Ancient Civ 101

Trip Start Nov 24, 2007
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Trip End May 15, 2008


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Flag of Colombia  ,
Sunday, February 10, 2008

Leaving the white-walled colonial city of Popayan I headed to east to visit two important archaeological sites far off the beaten track but supposedly well worth the pain it takes to get there and finally much more secure than they used to be. Nestled between a panorama of green mountains in a remote region of Colombia six hours east of Popayan, is the small town of San Agustin - home to the most important archaeological site in Colombia as well as the largest group of religious monuments and megalithic sculptures in South America (not including Easter Island if they count).

Arriving in San Agustin I set up shop at the beautiful and highly recommended (by me) Casa del Sol. If you are coming, stay here, it won't disappoint. Although it is a little far out of the way and you might have to pass uninviting rabid dogs along the way, it is well worth the hassle. Myself and a good ól Dutch guy Steef ended up having it all to ourselves for three nights and enjoyed quiet evenings and beautiful sunrises over the Rio Magdalena, the vein of Colombia which flows from Southern Colombia all the way north to the Caribbean Coast. To top it off, the place had an open air shower supplied with water from the nearby creek that was hidden by tons of beautiful trees and plants so that you could wash as freely and naked as you wished. I did it under the stars. One of the coolest showers I´ve seen so far. Far more technologically advanced than the electric-heated shower heads you find in other places and which I have honestly been electrocuted by. See Puerto Lopez, Ecuador. In addition, Casa del Sol is owned by a lady from Baranquilla, run by a local family and is constructed to be environmentally green. My least favorite part being that the toilets, flushed with the force of a bucket of water, were sometimes not as efficient as you'd hope for. Since we were the only ones, we stayed in the best rooms looking over the Magdalena cayon, Steef in the honeymoon suite and me in the family suite. Views to die for...

Back to my time. We spent the next few days exploring the spectacular landscape, riding horses, drinking chicha and checking out the incredible statues that range from gods and shamans to mythical animals all creatively represented through different ways of expression and that date back as far as 4K  to 6K years. There have been many suggestions and arguments as to what were the origins of the the civilization and the purpose the statues held but in truth, there is no definite answer and to this day their legacy along with their name largely remains a mystery. From what can be gathered, the group that made these statues (500 of which are uncovered today) disappeared sporadically, possibly from an Inca invasion but many other theories exist. Some even believe that it was an alien society that inhabited and then sporadically left Earth. What we do know however, was that the area around San Agustin was a city of dead. A place where the elite were buried and their graves marked and guarded by these impressive statues that remain today.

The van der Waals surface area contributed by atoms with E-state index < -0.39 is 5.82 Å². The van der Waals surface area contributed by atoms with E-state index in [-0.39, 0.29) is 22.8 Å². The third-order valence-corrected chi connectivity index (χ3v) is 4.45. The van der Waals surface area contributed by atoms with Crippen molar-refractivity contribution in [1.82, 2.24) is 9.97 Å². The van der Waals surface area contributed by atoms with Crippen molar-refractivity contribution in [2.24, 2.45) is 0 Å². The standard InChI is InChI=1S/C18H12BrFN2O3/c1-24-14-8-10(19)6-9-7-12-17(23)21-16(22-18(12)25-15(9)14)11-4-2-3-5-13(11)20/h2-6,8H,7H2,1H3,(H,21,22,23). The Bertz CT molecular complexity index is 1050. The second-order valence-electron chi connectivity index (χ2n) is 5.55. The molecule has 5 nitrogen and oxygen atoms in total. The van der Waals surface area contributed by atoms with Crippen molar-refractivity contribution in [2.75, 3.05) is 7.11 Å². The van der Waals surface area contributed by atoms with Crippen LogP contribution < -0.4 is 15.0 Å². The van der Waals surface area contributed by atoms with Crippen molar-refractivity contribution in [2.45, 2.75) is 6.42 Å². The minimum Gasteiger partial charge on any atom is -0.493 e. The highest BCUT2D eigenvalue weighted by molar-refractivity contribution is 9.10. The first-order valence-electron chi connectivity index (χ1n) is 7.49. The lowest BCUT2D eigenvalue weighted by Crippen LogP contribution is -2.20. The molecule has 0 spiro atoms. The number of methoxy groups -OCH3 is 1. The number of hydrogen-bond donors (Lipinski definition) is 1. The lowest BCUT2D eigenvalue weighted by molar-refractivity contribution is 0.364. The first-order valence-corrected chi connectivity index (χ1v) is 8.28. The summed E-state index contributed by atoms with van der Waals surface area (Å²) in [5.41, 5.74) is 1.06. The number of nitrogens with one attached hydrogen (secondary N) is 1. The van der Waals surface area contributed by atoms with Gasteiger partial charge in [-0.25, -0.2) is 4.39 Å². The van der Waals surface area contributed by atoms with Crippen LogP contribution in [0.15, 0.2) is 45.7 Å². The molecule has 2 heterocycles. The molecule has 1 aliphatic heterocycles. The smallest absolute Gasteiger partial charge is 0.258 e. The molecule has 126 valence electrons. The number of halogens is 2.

What struck me more than anything was the fact that many of the statues shared symbolic resemblances to other ancient civilizations all over the world such as the Maya, the Aztec, the infamous Egyptian and even greek mythology. It is quite hard to fathom this because they existed at different points in history and didn't directly share many cultural ties. Some statues bore signs of the egyptians - the distinctive Egyptian headdress and two dimensional artistic design so unique to egyptian drawing. One in particular had the cupid heart of love, a greek symbol on one side and they other side was the entire cross section of what a heart would look like if it were cut open and each valve and ventricle drawn out. Crazy huh? They obviously must have done it...yet to make the connection between what the true heart looks like with the symbollic shape of the heart known today so far back and so isolated from ancient greece is rather mind blowing. Doctors come from around the world to study it. In addition to that there were engravings of animals on some statues not found anywhere on the entire continent of South America, such as the Tiger and Elephants of SE Asia. Some statues obviously bore the signs of eperimental health treatments such as open brain surgery in which for them to appear the way that they did, they must have had to live for at least a few months after the surgery was performed as they showed signs of healing. Not to be finished, there were also symbolic references to the ying-yang balance of ancient chinese tradition as well as a statue with an eagle holding a snake in its talons, obviously resembling Mexico´s ancient Aztec civilization. The statues seemed to give a glimpse into the complexity of an ancient civilization which shared bits and pieces of its identity with other civilizations from all across the world. Where did they come from? How did they gather all of this knowledge from other great civilizations before and after their time? Did post-san agustin civilizations rise because the san agustin group of people dispersed and began their own civilizations? Did they travel by sea? Why did they retain symbolic forms seen around the world when other nearby groups did not? Definitely a thought-provoking trip, a worthwhile experience and an excursion I recommend to others.

The region itself is gorgeous but be aware, San Agustin is home to the most relentless group of people trying to get you to go places and do things with them, not to mention those trying to sell you drugs. Cock fights take place on sundays in the main square...
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